The little plaque above the fireplace was a gift from my dear mum and dad when they visited Las Vegas, and the little wooden plate below the wall lights another gift from them when they visited Austria.  This reminds me of fond memories of a holiday with my parents in Austria in the snow when I was just 16 years old, staying in Mayrhofen when I had the opportunity to learn to ski-bob and what fun that was.  I later went on a cheap coach trip to the same place and had a wonderful summer holiday, getting a chairlift up into the mountains.  I recall the magical feeling of being literally on top of a mountain, the amazing peace and sense of freedom.  This turned out to be the calm before the storm, realising that zig zags on the map of a real mountain equate to a very lengthy and exhausting ramble downhill which left us painfully achy the next morning!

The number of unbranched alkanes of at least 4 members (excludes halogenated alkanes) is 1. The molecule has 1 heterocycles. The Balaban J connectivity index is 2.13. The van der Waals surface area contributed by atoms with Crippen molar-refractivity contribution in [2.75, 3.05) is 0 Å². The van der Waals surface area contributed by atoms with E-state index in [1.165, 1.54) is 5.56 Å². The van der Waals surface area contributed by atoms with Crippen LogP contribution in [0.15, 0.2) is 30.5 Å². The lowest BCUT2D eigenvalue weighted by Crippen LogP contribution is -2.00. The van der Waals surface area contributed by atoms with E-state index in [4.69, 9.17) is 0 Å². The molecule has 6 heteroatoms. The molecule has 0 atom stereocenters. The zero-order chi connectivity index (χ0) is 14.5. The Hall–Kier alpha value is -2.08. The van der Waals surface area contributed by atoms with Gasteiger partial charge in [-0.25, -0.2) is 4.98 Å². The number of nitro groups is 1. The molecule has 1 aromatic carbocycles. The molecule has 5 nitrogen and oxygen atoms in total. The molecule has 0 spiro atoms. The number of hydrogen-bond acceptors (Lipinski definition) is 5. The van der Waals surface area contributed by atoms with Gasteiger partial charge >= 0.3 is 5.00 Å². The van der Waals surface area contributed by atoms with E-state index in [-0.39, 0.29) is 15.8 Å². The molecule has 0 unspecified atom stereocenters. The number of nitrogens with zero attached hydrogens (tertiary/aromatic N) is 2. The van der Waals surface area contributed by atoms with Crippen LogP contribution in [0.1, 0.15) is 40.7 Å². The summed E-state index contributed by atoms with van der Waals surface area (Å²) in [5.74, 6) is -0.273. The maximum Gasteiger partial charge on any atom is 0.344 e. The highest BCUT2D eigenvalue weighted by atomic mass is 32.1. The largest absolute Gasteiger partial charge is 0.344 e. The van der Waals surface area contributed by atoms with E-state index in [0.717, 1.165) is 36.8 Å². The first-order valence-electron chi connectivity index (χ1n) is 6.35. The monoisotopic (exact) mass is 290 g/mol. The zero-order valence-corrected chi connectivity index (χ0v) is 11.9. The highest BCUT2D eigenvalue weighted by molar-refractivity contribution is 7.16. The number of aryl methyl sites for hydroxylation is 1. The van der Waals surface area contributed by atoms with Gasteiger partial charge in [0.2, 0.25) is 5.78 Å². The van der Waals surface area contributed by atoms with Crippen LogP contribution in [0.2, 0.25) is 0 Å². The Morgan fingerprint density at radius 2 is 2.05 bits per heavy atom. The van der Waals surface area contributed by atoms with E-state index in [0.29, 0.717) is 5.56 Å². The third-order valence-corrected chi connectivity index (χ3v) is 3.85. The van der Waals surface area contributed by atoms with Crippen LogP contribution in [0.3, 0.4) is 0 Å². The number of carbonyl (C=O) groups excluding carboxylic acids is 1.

All this from an unfinished picture, and that is just the start …

I must admit I didn’t complete the whole challenge but really think I have benefited from the experience.  I may share one or two more of my pictures if anyone is interested.  The one I am most proud of is one that is very childlike in nature – a painting done from a photo – but for me represents so much that is important to me.

All it takes is some blank paper and your choice of pencil, felt-tips, paints etc.  Have a go and see where it leads you, what stories come to your mind from what you create.  If you are used to writing as your medium for creation, see how this can bring a new layer to your life.  Go out into the world and see what draws you in, or sit in the comfort of your home and let the memories drift onto the page.

Stress, control, choice and time perception – including Mary Oliver Poem ‘The Summer Day’

Copyright 2015, Kay/wavesandpebbles

Copyright 2015, Kay/wavesandpebbles

Here is the last section of my draft writing that I came across recently on self-development and life coaching.  For the remainder of sections, I have headings only so maybe I will do some more work on it.

Stressless < — > Calmness